Adoption – #TankaTuesday #Haibun


The medicine man draws the marks of the chosen one on her forehead, her cheeks, with a muddle of red clay and pure springwater. The gourd bowl he draws from is stained red by years, decades, and generations of uses before. It is a holy day, and a gift must be flown to the gods. He places a bearskin cape on the chosen one’s back, the horns of a deer on her head, and precious shells in her hands. He commands her,

Stretch your holy wings –
the gods’ gift on sacred days.
Brave the daunting jump!

And so she leaps, the cape flapping in the wind, feathered wings of the gods sprouting from her back. She becomes the bird, the bear, the deer, and radiance as the child soars to her new, adopted parents.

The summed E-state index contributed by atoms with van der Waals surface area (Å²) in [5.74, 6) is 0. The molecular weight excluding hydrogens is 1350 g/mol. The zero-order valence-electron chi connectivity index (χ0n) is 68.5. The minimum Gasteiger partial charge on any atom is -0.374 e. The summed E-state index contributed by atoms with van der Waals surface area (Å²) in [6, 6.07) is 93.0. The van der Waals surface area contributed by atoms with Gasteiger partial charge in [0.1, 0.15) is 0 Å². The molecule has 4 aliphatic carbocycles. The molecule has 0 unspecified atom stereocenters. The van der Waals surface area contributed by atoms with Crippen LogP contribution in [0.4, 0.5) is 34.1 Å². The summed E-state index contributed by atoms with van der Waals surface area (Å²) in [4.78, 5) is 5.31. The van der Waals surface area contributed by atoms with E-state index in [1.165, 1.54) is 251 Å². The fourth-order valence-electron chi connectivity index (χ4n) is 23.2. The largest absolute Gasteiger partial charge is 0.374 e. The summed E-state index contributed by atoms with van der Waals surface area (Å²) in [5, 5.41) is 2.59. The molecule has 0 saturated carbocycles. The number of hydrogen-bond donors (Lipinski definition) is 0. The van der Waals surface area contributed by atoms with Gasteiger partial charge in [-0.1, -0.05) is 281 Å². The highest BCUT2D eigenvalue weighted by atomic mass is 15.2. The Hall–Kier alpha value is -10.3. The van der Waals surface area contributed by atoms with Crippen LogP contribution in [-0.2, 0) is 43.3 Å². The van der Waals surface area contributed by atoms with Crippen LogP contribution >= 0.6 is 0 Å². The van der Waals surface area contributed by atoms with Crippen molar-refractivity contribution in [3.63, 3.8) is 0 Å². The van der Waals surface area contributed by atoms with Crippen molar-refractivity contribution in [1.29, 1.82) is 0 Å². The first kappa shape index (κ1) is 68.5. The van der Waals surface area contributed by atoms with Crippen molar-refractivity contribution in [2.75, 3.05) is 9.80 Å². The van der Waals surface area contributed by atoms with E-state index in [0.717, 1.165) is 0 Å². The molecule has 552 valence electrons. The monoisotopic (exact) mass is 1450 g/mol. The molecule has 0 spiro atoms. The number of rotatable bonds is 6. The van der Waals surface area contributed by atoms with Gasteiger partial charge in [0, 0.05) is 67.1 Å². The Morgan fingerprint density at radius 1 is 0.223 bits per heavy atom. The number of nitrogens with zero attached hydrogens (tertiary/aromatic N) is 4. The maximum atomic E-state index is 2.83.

This was written for Colleen Chesebro’s Tanka Tuesday #184, a picture and form prompt! We were to write a haibun inspired by Frank J. Tassone’s picture of a New York natural area. I went a fantasy route.

12 thoughts on “Adoption – #TankaTuesday #Haibun

    • H.R.R. Gorman says:

      Thank you! The picture looked a lot like this rock near where I grew up: the legend had been that the wind blew so hard that when a couple of Cherokee lovers couldn’t get married, they jumped off – and the wind blew them back up because it thought them in the right. Well, I just made it a little different, but was still inspired by the story from when i was little.

  1. Colleen M. Chesebro says:

    What an excellent haibun! I really enjoyed this. It reads like a story. Just goes to show you how versatile this form is. Tanka prose is as well, just with a tanka poem. Love this! ❤

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